Okay, it’s not technically Black Friday yet, but don’t tell Argos. No really, don’t. It’s not in your best interests at all. The Black Friday gaming deals, you see, have well and truly begun. The store is currently having a mammoth Bethesda blow-out (with a brief guest appearance from Ubisoft), and the prices are ludicrously low. You can currently get Doom, Dishonored 2, Fallout 4, and The Division, on either Xbox One or PS4, for less than £10 each.
Justice League is out, for better or worse. Some like it, many hate it, and a few in between think it’s just sort of okay. But, having a trawl around Twitter today, after the movie’s first weekend on release, it’s obvious that one subject is getting the world more passionate than any other. Or rather, the lack of it.
Yesterday, Christian Today reported on steps the Church of England is taking to tackle clergy stress. It's somewhat invidious to suggest that 'clergy stress' is at all comparable to the stress in professions where security of job, financial deals, or high risk strategies are all at stake. But there is one special factor. Clergy work in the realm of faith. So there is always, in every moment, that questioning of our innermost beliefs. Clergy wear on the outside what for many remains a private matter.
@alundpughe Yeah, you get maybe one scene of full-blown Supes, and some earlier stuff that's way less good. But he's basically a non-presence. They don't even make his return eventful. The whole thing is a laughable hack-job.
Muck Rack makes it simple to find people, tweets, or articles that mention any name, keyword, company, hashtag etc. We've compiled this guide to help you make the most of your search.
Selecting a term
Start searching tweets, articles from media outlets, articles mentioned in tweets, journalists'
names, titles and bios with some suggested searches:
Companies or Topics (e.g. iPhone, Microsoft)
Phrases (e.g. "cloud computing") — use quotes to keep the terms together
Twitter handles (e.g. @username) — returns those who have mentioned or replied to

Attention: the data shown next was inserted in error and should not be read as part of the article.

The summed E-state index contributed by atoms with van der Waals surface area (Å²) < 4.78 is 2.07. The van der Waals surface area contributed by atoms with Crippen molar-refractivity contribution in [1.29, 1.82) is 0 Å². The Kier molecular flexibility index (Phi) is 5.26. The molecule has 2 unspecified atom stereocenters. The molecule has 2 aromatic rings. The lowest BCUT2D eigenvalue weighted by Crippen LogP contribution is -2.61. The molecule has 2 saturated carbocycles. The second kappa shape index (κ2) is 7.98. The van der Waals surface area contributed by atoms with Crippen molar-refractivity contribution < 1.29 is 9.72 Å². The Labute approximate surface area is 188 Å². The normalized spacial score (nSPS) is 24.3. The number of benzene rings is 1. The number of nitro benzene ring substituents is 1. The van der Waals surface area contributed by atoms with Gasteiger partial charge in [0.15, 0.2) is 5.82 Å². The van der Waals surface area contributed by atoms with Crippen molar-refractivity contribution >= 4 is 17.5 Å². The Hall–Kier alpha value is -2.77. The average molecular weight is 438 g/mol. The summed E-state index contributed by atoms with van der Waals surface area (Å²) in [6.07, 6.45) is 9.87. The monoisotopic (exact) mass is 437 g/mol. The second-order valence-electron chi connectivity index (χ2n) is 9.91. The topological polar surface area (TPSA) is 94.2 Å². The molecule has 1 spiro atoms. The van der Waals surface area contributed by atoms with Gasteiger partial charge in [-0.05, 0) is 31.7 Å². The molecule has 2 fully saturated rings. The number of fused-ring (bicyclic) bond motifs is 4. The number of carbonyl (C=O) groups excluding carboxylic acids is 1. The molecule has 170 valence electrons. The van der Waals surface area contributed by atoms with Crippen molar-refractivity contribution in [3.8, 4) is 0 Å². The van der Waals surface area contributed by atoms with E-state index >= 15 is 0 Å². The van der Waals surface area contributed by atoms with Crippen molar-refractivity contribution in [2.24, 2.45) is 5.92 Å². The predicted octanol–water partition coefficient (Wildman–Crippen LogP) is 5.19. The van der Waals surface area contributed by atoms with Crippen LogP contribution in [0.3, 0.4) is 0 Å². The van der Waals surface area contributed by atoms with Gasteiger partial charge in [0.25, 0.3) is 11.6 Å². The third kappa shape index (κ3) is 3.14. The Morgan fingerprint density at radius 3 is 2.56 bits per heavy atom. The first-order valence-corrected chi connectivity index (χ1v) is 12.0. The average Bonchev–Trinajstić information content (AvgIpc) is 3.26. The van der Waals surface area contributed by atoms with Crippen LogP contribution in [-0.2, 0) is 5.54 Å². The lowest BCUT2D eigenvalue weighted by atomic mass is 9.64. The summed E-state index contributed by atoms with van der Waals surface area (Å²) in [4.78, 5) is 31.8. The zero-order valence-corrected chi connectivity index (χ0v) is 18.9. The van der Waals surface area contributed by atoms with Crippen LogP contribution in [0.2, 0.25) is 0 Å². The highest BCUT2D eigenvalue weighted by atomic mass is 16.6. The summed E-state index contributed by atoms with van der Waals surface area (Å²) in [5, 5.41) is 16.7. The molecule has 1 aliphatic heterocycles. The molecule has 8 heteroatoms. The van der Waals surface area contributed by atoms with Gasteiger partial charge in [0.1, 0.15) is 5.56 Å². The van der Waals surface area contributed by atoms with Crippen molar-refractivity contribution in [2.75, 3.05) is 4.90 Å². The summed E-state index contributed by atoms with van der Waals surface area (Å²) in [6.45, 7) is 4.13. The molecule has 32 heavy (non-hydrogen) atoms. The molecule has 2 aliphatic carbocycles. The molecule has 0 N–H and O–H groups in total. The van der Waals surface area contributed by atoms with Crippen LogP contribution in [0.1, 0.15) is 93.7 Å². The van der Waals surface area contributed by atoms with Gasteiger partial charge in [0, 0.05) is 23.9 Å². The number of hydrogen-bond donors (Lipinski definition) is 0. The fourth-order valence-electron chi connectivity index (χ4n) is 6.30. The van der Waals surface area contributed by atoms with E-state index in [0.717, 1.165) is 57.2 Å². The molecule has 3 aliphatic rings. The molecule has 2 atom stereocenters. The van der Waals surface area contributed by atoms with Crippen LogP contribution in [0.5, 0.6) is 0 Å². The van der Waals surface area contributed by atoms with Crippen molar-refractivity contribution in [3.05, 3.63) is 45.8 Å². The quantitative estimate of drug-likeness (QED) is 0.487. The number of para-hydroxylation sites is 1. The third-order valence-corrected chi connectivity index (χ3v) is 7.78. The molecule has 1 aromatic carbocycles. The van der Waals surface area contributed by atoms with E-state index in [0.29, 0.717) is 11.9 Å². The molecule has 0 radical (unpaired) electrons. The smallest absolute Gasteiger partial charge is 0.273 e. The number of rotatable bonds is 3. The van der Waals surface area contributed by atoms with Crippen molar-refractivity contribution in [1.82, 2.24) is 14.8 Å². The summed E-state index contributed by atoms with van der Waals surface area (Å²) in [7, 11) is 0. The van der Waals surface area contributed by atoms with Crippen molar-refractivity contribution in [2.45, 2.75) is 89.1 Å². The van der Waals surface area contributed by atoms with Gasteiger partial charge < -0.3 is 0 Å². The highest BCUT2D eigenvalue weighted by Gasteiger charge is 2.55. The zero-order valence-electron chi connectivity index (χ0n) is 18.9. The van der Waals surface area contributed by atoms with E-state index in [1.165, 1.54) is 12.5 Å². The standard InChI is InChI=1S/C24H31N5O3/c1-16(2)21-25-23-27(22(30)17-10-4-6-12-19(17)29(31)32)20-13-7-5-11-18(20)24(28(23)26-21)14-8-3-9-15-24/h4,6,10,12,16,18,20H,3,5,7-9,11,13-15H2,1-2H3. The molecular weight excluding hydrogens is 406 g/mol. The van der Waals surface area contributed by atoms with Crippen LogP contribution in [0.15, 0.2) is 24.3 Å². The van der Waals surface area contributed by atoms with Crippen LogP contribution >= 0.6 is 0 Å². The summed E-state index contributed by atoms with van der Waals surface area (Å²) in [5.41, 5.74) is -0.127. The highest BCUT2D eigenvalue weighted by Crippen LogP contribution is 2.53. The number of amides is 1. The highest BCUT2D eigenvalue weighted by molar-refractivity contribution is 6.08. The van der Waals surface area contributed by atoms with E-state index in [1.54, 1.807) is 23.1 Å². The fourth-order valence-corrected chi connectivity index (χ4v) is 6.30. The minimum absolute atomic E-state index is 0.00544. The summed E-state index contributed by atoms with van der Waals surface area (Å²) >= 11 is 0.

Names (e.g. "David Pogue")
Hashtags (e.g. #sxsw, #london2012)
Bio details (e.g. vegan, Olympics, father)
Muck Rack's Advanced Search allows for many boolean operators.
Find results that mention multiple specified terms, use AND or
+. For example, ensure each result contains both Elon Musk and Mark Zuckerberg by
searching Musk AND Zuckerberg or Musk + Zuckerberg.
Use the operators OR or , to broaden your search when you'd like either of
multiple terms to appear in results. (This is the default behavior of our search when no operators
are used). For example, results will contain either cake or cookie by searching cake OR cookie or cake,cookie
Use NOT or - to subtract results from your search. For
example, searching Disney will yield results about the Walt Disney Company as well as Walt Disney
World Resort. To exclude mentions of Disney World, search for Disney -World or Disney
When using one of these operators with a phrase, enclose it in quotation marks. For example, you can
find results about smartphones excluding Apple's iPhone 4S by searching smartphone -"iPhone
Exact case matching or punctuation
If you're searching for a brand name or keyword that relies on specific punctuation marks or capitalization, you can
find results that match your exact query by adding matchcase: before the keyword you're searching for, like matchcase:E*TRADE .
Use parentheses to separate multiple
boolean phrases. For example, to find journalists talking about having fun in Disney World or
Disneyland, search for ("disney world" OR disneyland) AND fun.
An asterisk can be used to search for any variation of a root word truncated by the asterisk. For example, searching for admin* will return results for administrator, administration, administer, administered, etc.
A near operator is an AND operator where you can control the distance between the words. You can vary the distance the near operation uses by adding a forward slash and number (between 0-99) such as strawberries NEAR/10 "whipped cream", which means the strawberries must exist within 10 words of "whipped cream".